Unless you’ve been living under a rock, you have undoubtedly heard the term blockchain being batted around. Most likely you’ve heard of it in relation to cryptocurrency like BitCoin, but blockchain is quickly moving into many other areas. Much like the Big Data craze though, my personal experience has been the more you hear someone utter the term blockchain, the less that person actually knows about it. It is the Dunning-Kruger Effect in action.
In this lesson, I am going to introduce you to the concept of blockchain. I have boiled it down to its simplest concepts, and I will be speaking very broadly about the subject. In future lessons I will dive deeper into the more technical aspects of blockchain, providing much more in the way of specifics.
For those already familiar with blockchain, I am aware that I am glossing over some rather important concepts here, but my goal in this lesson is to provide a simple, easily understood tutorial. The goal of my website is to provide an accessible education into many of the complex concepts surrounding analytics and data science to everyone, regardless of past experience or education. I promise a deeper dive in the future, but for now, let us start simply.
What is a blockchain?
At the most basic level, a blockchain is a collection of data kept in a list.
What makes these lists so interesting is that:
- They are connected using cryptography
- They are distributed amongst multiple computers, providing a redundant method of protection
To understand how they work, let us start by looking at a block
Starting from the top
Block #: is just the number of the block in the chain, first block # is 1, second is 2, so on
Nonce: stands for “number used only once”. I am going to cover the Nonce in depth in the lesson on Mining, but for right now, just be aware that it is a number and every block needs a Nonce
Data: This is where the data is stored. In BitCoin this is often filled with transaction information
Previous Hash: The hash of the block before this one
Hash: I will cover hashes in depth in a future lesson two. For now, just know this the cryptographic part of blockchain. A hash is a code number that identifies the block. An easy way to conceptualize it is to think of it like a VIN on a car. The VIN (or vehicle identification number) can be used to tell you the make, model, color, and many other characteristics of a car. The hash (in blockchain) will tell you everything found in the block (I know I am way over simplifying here, but hey we have to start somewhere, and I promise a future lesson on hash)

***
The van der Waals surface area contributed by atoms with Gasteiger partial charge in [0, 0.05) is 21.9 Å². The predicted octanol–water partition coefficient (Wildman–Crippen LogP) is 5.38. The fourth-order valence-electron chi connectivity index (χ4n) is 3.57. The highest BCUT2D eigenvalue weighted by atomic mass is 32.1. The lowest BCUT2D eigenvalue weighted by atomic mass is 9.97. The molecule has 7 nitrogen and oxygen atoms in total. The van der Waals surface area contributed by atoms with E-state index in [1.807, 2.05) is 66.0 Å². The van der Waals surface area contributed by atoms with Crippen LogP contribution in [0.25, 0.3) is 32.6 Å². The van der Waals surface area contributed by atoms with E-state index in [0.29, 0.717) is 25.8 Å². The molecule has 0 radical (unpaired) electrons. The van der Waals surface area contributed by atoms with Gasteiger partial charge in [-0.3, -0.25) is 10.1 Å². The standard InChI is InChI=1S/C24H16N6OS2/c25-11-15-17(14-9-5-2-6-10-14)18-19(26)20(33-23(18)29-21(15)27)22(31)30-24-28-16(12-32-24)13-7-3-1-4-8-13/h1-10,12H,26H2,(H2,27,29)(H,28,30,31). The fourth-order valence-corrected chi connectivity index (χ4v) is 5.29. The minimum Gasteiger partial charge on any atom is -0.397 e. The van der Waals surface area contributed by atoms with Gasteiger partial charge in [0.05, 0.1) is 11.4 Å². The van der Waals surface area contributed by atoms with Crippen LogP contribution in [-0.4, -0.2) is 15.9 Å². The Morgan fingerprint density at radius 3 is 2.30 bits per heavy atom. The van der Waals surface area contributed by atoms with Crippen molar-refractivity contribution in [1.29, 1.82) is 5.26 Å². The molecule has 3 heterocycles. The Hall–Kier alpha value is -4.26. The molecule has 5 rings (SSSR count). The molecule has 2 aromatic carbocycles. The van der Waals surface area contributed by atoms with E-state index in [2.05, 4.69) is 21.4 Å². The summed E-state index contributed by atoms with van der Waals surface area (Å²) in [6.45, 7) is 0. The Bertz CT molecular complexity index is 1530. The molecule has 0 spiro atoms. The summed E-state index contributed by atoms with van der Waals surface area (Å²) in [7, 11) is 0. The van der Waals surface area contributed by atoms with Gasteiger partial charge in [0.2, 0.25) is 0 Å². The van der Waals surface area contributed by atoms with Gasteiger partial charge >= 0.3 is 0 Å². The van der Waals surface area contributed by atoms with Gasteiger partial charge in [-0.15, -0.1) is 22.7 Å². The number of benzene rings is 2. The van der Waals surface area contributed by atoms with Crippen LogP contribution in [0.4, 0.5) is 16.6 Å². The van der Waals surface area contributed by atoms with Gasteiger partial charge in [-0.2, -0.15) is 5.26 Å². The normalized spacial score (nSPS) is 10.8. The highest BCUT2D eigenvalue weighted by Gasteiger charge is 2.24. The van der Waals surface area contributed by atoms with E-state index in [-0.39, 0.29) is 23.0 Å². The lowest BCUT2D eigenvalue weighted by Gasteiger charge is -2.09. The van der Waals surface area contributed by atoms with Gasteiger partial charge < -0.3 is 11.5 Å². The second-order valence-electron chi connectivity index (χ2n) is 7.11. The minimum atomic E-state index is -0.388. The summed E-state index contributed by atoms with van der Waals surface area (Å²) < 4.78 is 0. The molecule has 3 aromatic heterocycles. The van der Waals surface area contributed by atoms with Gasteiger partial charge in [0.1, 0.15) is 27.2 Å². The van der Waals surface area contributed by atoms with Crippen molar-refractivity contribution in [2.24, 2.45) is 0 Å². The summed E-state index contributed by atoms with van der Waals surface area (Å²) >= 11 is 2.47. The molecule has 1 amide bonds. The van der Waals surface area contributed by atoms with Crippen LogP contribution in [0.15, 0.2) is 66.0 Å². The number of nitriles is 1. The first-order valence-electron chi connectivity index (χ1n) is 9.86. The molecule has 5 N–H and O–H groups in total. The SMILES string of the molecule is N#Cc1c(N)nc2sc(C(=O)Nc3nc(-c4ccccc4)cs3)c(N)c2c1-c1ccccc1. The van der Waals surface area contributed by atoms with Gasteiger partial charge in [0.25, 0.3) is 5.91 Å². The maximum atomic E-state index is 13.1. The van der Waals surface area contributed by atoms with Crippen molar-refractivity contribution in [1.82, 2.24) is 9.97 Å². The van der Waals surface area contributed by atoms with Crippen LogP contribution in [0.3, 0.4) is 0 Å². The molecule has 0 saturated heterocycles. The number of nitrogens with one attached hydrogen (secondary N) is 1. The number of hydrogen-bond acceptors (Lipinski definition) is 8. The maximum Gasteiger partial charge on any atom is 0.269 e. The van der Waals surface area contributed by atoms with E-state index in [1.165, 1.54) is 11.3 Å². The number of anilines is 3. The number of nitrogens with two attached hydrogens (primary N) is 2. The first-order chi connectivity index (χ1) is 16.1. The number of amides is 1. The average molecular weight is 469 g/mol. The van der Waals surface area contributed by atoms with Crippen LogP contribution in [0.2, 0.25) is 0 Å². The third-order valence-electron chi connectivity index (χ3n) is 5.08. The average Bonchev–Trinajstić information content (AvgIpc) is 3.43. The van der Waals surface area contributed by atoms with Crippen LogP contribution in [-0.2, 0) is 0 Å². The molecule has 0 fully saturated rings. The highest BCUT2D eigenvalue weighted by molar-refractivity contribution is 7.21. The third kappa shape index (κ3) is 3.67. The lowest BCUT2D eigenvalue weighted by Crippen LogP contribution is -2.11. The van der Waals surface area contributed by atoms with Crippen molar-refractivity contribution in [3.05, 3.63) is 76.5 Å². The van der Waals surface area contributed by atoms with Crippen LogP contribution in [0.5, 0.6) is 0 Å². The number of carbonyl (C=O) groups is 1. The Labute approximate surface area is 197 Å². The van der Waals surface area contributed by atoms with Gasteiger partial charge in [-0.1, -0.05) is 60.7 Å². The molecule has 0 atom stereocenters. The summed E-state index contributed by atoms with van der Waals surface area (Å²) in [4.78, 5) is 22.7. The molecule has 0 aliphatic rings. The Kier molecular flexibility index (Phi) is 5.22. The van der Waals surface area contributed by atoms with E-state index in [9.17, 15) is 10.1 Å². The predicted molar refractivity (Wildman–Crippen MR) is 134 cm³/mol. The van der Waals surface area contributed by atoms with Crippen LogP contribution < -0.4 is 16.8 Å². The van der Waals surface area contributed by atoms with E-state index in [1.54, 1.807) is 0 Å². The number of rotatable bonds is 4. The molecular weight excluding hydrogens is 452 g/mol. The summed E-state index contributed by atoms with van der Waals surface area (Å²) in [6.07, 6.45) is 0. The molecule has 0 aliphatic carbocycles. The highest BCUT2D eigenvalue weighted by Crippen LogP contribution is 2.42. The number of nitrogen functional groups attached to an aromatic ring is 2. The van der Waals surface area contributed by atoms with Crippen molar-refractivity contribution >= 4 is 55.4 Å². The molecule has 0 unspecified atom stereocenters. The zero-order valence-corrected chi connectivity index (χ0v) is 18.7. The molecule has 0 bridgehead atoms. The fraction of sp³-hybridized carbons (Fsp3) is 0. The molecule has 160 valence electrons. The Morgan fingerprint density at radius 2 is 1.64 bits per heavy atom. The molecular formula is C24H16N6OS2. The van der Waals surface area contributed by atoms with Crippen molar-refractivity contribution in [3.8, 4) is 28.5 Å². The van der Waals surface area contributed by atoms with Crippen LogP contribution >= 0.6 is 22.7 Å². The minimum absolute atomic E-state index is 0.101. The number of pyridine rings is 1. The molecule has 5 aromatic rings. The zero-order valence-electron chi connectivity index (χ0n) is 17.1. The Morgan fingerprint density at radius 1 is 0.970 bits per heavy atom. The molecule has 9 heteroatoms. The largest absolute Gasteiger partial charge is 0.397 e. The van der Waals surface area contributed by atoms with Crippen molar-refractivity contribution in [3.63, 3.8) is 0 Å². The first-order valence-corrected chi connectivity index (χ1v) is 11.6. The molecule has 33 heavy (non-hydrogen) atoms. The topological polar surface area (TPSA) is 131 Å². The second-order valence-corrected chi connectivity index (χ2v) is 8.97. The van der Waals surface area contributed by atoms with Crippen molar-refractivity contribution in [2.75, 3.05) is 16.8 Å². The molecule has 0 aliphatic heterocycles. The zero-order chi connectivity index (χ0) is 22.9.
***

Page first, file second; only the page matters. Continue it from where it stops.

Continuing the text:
Now let’s add a second block to our chain
Notice the previous hash in block 2 is the same as the hash in block 1. This, you will soon see, is part of what makes blockchain so secure.
In the picture below, you can see if someone tried to go into Block 1 and make a change, the Hash for block 1 would change. Any change to the first four fields in a block will cause the Hash to chance since the block is no longer the same anymore. The Hash is like a VIN or a fingerprint, it can only represent a single individual block. And once you change any aspect of a block, it is no longer the same individual block anymore.
So as you can see, if the Hash in the first block changes, it will no longer match the Previous Hash in the second block. When this happens the blockchain is broken. So if a hacker tried to alter a transaction in block 1, the chain would break.
Okay, so what is to prevent the hacker from just changing the second block? Aside from hashing issues that we will discuss in future lessons? The other deterrent is found in peer to peer sharing of blockchains
In most real world applications of blockchain, the chain will not reside on only one computer, instead will be replicated across multiple computers.
So now if a hacker tries to change the third block on one computer.
The third blocks hash will change, breaking its connection from the fourth block
And even more importantly, the chain will no longer look like the one on the second computer. Now in real life, this will be spread across thousands of computers. So to determine which blockchain is correct, they look to see what iteration the majority of computers say is correct.
So as seen below, 3 of the 4 computers show 4 blue squares, while only one was a yellow square. So based on the vote of the majority, the final result will be 4 blue squares.
So there you have it, blockchain in its most simplistic form. In future lessons I’ll dive deeper in the different concepts to show how it works from the inside out.